Baltimore Mayor William Donald Schaefer announced tonight that Maryland Senate President Melvin A. Steinberg will be his running mate in the race for the Democratic gubernatorial nomination.
Schaefer introduced Steinberg on the steps of the Baltimore County Courthouse to a crowd of 200 that included dozens of state and local officeholders as "a man who makes things happen, a man who is guided by what he thinks is right, not by what is politically expedient."
Steinberg, whose acceptance of the lieutenant governor's candidacy puzzled many who know his fondness for playing on center stage in the legislature, said he agreed to join the Schaefer ticket because he shares the mayor's vision of making Maryland "the best state in America."
Steinberg, 52, has represented the Pikesville area of Baltimore County in the Senate for 20 years, and has served as president of the upper chamber of the General Assembly since 1983. His agreement to be Schaefer's running mate had been expected since last week.
Though not well known outside of his home district, Steinberg is regarded by Schaefer forces as a strong addition to the ticket who will solidify the mayor's already formidable appeal in this county, as well as among Jewish voters. He is also being touted as someone who would strengthen Schaefer's rule in Annapolis if the ticket is successful, particularly in its relations with the legislature.
Schaefer's Democratic opponent, Attorney General Stephen H. Sachs, who also is Jewish, said the mayor's choice of Steinberg "presents a very clear contrast" with his own ticketmate, U.S. Rep. Parren J. Mitchell, the liberal black congressman from West Baltimore.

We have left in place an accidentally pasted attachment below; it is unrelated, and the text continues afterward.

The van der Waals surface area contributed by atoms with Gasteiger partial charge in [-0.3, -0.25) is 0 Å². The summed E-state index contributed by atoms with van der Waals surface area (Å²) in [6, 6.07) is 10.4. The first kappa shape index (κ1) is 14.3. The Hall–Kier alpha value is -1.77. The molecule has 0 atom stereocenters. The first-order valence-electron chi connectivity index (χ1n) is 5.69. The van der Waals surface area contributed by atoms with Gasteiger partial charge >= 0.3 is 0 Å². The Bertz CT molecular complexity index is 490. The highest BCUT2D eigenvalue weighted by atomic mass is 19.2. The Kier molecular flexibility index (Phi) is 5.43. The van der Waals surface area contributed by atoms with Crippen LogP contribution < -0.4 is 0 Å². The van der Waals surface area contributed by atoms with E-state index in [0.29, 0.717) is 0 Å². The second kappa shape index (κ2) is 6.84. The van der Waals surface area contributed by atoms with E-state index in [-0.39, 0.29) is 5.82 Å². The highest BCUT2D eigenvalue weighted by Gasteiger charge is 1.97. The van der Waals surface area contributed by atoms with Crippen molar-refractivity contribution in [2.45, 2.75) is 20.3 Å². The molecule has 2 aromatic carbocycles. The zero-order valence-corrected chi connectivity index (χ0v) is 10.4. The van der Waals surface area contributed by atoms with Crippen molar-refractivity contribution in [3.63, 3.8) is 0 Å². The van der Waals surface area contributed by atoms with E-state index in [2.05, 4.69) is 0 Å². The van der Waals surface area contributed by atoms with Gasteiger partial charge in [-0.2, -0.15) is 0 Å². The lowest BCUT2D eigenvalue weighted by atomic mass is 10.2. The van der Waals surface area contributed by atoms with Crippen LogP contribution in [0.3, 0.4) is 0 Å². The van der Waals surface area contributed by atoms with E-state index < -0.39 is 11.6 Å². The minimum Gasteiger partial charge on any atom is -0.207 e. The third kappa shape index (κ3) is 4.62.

"We represent a more open politics; they represent a more closed politics," said Sachs. "We represent the politics of the community; they represent the politics of the clubhouse."
In picking Steinberg, who has been an iron-willed but genial Senate president, Schaefer has opted for a lieutenant governor candidate who can challenge, if not match, the stature that Mitchell brings to Sachs, and who promises to be a forceful campaigner.
"What Sachs did in picking up Mitchell was a great stroke," said state Sen. John C. Coolahan (D-Baltimore County). "But with Schaefer now picking up Steinberg, there's a checkmate."
Coolahan, perhaps Schaefer's most vociferous critic in Annapolis over the years, demonstrates the pulling power of Steinberg, at least in Baltimore County. Both Coolahan and Sen. Norman R. Stone Jr., also of Baltimore County, had been neutral in the governor's race, but are now expected to side with Schaefer.
Nonetheless, some political observers suggested that Steinberg does little to broaden the mayor's appeal and only reinforces his strengths in the race in which most surveys give him a 2-1 advantage.
"They [the Schaefer camp] are totally ignoring the political aspects of the race," said Keith Haller, a Montgomery County-based pollster and political consultant. "Schaefer has more popularity in the Baltimore suburban jurisdictions than anywhere. Why does he need to go with a Baltimore County person?"
But the selection of Steinberg appeared to represent a desire on the part of Schaefer to look beyond the politics of winning the Sept. 9 Democratic primary to the task of governing.
In the course of several meetings with Steinberg over the past 10 days, Schaefer convinced him that he would enjoy a greater policy role than that practiced by the two lieutenant governors who have served the Democratic incumbent, Gov. Harry Hughes.
Under a Schaefer administration, said Steinberg, the No. 2 policy position would be held by the lieutenant governor and not the governor's chief of staff as has been the case under Hughes.
Some sources close to the Schaefer campaign predicted today that Steinberg would be an aggressive campaigner against Sachs, particularly on the issue of the attorney general's role in the state's savings and loan crisis.
Steinberg himself brings some savings and loan baggage to the Schaefer ticket. Steinberg was a key legislator during the period when the assembly deregulated the thrift industry, and a Washington Post poll, conducted in March, showed that 40 percent of those surveyed said they assign a "great deal" of blame for the savings and loan crisis to the legislature.